WARWICK, R.I. — The chief of the Warwick Water Division is back at work after pleading no contest to a charge of slapping a co-worker while telling a “Nazi joke.”
Terry DiPetrillo, 51, of Warwick, on Oct. 3 entered a no contest plea to a charge of simple assault, a misdemeanor, and the case was filed for a year, meaning it will be dismissed if he does not face any additional charges or violations.
Superior Court Judge David Cruise also issued a no contact order, which calls for DiPetrillo to have no contact with the victim of the assault — billing dispatcher/city operations aide Peter Broomfield.
This week, Warwick Mayor Frank A. Picozzi’s spokesperson, Elizabeth A. Tufts, said, “Terry DiPetrillo is back at work. As far as his ‘punishment,’ personnel records are confidential. The other employee is not back at work. He is currently on paid leave.”
DiPetrillo and Broomfield had worked in the same office. When asked how the no contact order will be handled, Tufts said, “When the city is notified the employee is returning to work, we will accommodate the circumstances.”
Court records show that Broomfield filed a petition in state Workers’ Compensation Court on Sept. 9, making a “work-related stress claim.” The petition says Broomfield “was assaulted by his supervisor.” It says he has not returned to work since the Aug. 8 incident, and he is continuing to receive workers’ compensation benefits.
On Friday, Broomfield’s attorney, Michael J. Beagen, said, “We have no comment at this time.”
A Warwick Police Department report states that on Aug. 8 DiPetrillo asked two co-workers to step into another employee’s office because he wanted to tell “a Nazi joke.”
DiPetrillo asked that employee to stand up and said, “Knock, knock.” As the employee answered, DiPetrillo struck him in the face with an open hand, saying “something to the effect of ‘I’m a Nazi and I get to ask the questions,’ " according to the police report.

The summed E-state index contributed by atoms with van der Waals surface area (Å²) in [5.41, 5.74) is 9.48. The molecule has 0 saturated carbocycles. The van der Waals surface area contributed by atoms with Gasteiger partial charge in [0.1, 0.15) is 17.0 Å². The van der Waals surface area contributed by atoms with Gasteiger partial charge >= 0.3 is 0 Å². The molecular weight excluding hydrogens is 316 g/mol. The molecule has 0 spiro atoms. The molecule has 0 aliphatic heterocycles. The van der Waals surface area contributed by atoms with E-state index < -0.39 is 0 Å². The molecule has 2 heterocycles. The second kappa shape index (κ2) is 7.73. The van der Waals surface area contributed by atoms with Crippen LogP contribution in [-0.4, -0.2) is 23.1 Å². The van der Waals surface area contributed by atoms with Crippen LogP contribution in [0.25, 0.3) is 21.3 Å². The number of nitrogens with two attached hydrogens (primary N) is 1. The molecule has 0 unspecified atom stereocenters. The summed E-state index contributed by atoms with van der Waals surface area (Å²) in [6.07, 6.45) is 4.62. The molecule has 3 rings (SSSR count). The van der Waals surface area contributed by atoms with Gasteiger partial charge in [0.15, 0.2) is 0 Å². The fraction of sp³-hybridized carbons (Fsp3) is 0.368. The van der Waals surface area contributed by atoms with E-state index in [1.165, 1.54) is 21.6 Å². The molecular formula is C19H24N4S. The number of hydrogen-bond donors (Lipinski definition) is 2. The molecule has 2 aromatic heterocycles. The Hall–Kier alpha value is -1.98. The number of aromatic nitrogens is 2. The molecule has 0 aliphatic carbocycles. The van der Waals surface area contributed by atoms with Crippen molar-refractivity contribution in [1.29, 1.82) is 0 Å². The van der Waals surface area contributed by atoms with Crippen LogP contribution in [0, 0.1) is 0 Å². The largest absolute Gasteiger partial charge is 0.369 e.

That employee told the police he viewed the “Nazi joke” as antisemitic because the employee is from a Jewish family. The employee told the police that “while DiPetrillo has never shown any violent antisemitic tendencies, he has made off-color jokes about (the employee’s) Jewish heritage, such as stating, ‘(the employee) would pull over on the highway to pick up a quarter.’ "
The employee did not seek medical attention after the incident, but told the police he “could feel the imprint of Terry’s hand for over an hour,” and the employee told the police he “could not believe Terry hit me that hard,” according to the report.
DiPetrillo told detectives that he and other employees had been talking about “The Office,” a sitcom TV series starring Steve Carell that he and the other employees often watched and discussed, according to the report. He told the police that he asked one of the employees if he’d seen an episode the previous night that included “the KGB joke,” and the employee replied that he had not.
“DiPetrillo stated that he then said ‘Knock, knock’ to (the employee). After (the employee) said ‘Who’s there?’ DiPetrillo replied, ‘We will ask the questions’ and ‘simply put my hand on his chin,’ " according to the report.
“DiPetrillo denied having any ill intent behind the joke,” the police report said. When asked if he was aware that the employee was Jewish, DiPetrillo said the employee had told him his family was Jewish but that he was “non-practicing.” DiPetrillo denied making antisemitic comments, the report said.
DiPetrillo, who began working for the city in 1998, makes an annual salary of $112,774.